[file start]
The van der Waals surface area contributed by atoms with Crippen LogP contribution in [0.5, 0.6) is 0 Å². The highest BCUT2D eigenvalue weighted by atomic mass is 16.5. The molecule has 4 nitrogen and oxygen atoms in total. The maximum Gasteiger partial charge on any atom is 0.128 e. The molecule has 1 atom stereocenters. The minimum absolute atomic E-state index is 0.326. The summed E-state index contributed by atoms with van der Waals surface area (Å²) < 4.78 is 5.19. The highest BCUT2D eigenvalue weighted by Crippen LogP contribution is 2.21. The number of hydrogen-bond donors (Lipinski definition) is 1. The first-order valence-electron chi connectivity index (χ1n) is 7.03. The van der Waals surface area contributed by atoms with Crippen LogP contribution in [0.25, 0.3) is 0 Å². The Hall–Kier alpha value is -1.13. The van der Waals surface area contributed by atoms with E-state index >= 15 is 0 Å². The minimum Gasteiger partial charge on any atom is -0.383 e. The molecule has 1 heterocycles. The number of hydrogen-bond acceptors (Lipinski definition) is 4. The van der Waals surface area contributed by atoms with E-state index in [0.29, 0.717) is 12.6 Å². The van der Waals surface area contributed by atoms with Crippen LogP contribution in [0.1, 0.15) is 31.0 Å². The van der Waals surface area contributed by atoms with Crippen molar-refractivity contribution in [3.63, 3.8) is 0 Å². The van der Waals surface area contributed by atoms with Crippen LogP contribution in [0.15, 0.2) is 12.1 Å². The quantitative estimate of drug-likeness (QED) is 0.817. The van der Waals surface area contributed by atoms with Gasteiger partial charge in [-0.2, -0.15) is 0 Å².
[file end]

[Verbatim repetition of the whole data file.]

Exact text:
The van der Waals surface area contributed by atoms with Crippen LogP contribution in [0.5, 0.6) is 0 Å². The highest BCUT2D eigenvalue weighted by atomic mass is 16.5. The molecule has 4 nitrogen and oxygen atoms in total. The maximum Gasteiger partial charge on any atom is 0.128 e. The molecule has 1 atom stereocenters. The minimum absolute atomic E-state index is 0.326. The summed E-state index contributed by atoms with van der Waals surface area (Å²) < 4.78 is 5.19. The highest BCUT2D eigenvalue weighted by Crippen LogP contribution is 2.21. The number of hydrogen-bond donors (Lipinski definition) is 1. The first-order valence-electron chi connectivity index (χ1n) is 7.03. The van der Waals surface area contributed by atoms with Crippen LogP contribution in [0.25, 0.3) is 0 Å². The Hall–Kier alpha value is -1.13. The van der Waals surface area contributed by atoms with E-state index >= 15 is 0 Å². The minimum Gasteiger partial charge on any atom is -0.383 e. The molecule has 1 heterocycles. The number of hydrogen-bond acceptors (Lipinski definition) is 4. The van der Waals surface area contributed by atoms with E-state index in [0.29, 0.717) is 12.6 Å². The van der Waals surface area contributed by atoms with Crippen LogP contribution in [0.1, 0.15) is 31.0 Å². The van der Waals surface area contributed by atoms with Crippen molar-refractivity contribution in [3.63, 3.8) is 0 Å². The van der Waals surface area contributed by atoms with Crippen LogP contribution in [0.15, 0.2) is 12.1 Å². The quantitative estimate of drug-likeness (QED) is 0.817. The van der Waals surface area contributed by atoms with Gasteiger partial charge in [-0.2, -0.15) is 0 Å².